Front. Pharmacol., 23 April 2010 | https://doi.org/10.3389/fphar.2010.00003
Department of Pharmacology and Toxicology, University of Oulu, Oulu, Finland
Chemicals, be they exogenous or endogenous, affect organisms. Sometimes these effects are considered beneficial, for example when pharmaceuticals are used to treat diseases or their symptoms. However, in most cases the effects are considered indifferent, unintended, harmful or outright toxic, even threatening survival. Prevention of these effects is the best course of action, but this requires appropriate knowledge to assess the hazard and risk presented by a given chemical to a given organism. The best knowledge comes from an organism that has been exposed to the chemical in question in such doses that effects can be observed and evaluated. However, in most cases this knowledge is gained rather “late”, i.e., from situations in which an organism has already been exposed to a chemical and experienced its effects. Consequently, the most important challenge in toxicology is to develop tools and approaches that predict the toxicity potential of chemicals in an adequately reliable manner before humans, or any other living organisms, have been exposed to them.
Realization of this most important goal needs scientists with versatile skills and from different backgrounds, using a variety of tools and approaches. Perhaps the most urgent task is to refine, reduce, and replace testing systems based on mammalian species by submammalian or in vitro systems. The current paradigm of toxicity testing is heavily dependent on animal tests that were developed decades ago. Now, regulatory toxicology, at least in the EU, is challenged by the REACH legislation, which requires testing of thousands of chemicals in a matter of a few years. This is prohibitively expensive, and judged by some to be impossible.
It is clear that eventually robust and reliable in vitro testing systems will be developed to help toxicity prediction and risk assessment. However, this task requires a huge amount of basic research. We have to identify rate-limiting steps in the sequence of events leading to a manifest toxicity. These rate-limiting steps should be measured in a suitable in vitro system that contains appropriate biological components. The test outcome should be in direct relationship with what happens in vivo, i.e., the toxicity end-point (e.g., cytotoxicity) in a suitable biological component (e.g., hepatocytes in culture) should predict the potential in vivo hepatotoxicity. Toxicity testing always involves validation, even if validation is not very “exciting” from the scientific point of view. Still, it is perhaps the most important task from a practical point of view because the results from toxicity testing benefit human society in general.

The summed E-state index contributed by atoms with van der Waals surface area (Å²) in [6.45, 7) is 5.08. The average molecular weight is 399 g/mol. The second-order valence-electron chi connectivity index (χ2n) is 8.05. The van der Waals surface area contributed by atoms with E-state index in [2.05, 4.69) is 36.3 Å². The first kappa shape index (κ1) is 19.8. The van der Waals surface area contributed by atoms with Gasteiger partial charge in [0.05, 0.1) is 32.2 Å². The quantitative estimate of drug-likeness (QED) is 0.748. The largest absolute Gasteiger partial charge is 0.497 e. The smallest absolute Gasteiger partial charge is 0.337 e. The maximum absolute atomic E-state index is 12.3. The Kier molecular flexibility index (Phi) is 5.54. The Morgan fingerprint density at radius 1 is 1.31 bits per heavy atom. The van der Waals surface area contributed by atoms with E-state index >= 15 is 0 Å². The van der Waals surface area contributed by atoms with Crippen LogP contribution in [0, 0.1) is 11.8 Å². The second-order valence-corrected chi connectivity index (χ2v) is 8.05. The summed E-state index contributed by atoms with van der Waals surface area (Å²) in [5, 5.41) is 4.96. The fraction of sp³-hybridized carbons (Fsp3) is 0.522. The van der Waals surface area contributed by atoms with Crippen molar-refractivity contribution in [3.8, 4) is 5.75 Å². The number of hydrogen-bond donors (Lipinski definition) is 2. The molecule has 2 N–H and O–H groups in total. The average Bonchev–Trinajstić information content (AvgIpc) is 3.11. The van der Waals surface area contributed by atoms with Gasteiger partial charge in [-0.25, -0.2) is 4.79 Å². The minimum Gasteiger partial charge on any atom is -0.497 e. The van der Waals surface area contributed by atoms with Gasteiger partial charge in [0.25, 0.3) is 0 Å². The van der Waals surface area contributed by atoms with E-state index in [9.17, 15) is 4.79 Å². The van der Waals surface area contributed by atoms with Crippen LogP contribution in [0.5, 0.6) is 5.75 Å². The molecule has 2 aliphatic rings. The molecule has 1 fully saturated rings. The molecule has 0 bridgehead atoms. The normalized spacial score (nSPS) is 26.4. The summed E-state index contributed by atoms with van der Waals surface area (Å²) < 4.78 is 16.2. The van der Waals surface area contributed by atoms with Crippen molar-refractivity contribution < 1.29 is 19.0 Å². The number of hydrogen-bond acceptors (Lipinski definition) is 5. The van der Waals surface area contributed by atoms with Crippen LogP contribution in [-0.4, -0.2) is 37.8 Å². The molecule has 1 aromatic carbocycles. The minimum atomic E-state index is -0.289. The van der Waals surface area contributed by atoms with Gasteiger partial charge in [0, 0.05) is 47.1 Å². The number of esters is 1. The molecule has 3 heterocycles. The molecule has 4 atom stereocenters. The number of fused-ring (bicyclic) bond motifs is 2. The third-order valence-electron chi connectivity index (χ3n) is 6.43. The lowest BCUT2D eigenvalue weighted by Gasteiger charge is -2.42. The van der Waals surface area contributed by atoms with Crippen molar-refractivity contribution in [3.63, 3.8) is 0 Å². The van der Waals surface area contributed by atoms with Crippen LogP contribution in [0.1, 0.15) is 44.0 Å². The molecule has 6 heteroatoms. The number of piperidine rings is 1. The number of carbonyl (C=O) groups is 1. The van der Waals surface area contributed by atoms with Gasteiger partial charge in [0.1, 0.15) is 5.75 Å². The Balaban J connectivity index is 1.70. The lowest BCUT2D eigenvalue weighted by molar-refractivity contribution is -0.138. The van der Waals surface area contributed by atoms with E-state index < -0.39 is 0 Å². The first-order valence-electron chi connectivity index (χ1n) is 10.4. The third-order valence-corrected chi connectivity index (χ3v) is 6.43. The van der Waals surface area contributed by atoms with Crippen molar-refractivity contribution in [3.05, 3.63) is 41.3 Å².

The in vitro testing system represents only a small part of a whole living organism. Thus, to extrapolate the result, a number of other factors have to be known, measured or assumed. Putting in vitro experiments into a useful framework requires models and simulations, from simple correlations between in vitro results and in vivo knowledge (e.g., structure-activity relationships) to complex physiologically based models for the simulation of behavior and effects of chemicals. Models and simulations without experimental data are empty exercises, so the experimental data must be correct and reproducible. Current literature contains a vast amount of information; but still, it is a major task to put it into a curated form that can be reliably used for modeling, simulation and validation.
Integrated testing strategies have been suggested to solve the problems inherent in the current paradigms of toxicity testing. Such approaches involve the use of already existing information about chemicals and their congeners, combined with the data produced by in vitro and in vivo studies, which may include “omics” technologies, imaging techniques and high-throughput testing platforms and, if necessary, supplemented and confirmed by animal studies. Naturally, these integrated testing strategies are envisaged to rely heavily on intelligent computational techniques. But perhaps the biggest obstacle to embarking upon such an integrated strategy is a certain measure of conservatism in the regulatory system, although this seems currently to dissipate somewhat.
Will predictions based on these novel approaches ever be good enough to convince regulators, and people in general, to abandon animals as the primary biocomponent in toxicity testing? To reach this goal, new validation methods are needed, such as validation in connection with actual testing. Whether this would be acceptable for regulators is difficult to predict, but it is useful to look at the consequences of the current validation schemes: because the validation of a single test may take 5-10 years, tests currently under validation are based on “old” science. Somehow, scientific development should be allowed to be incorporated into the validation process; this is certainly one of the ultimate goals of Frontiers in Predictive Toxicity.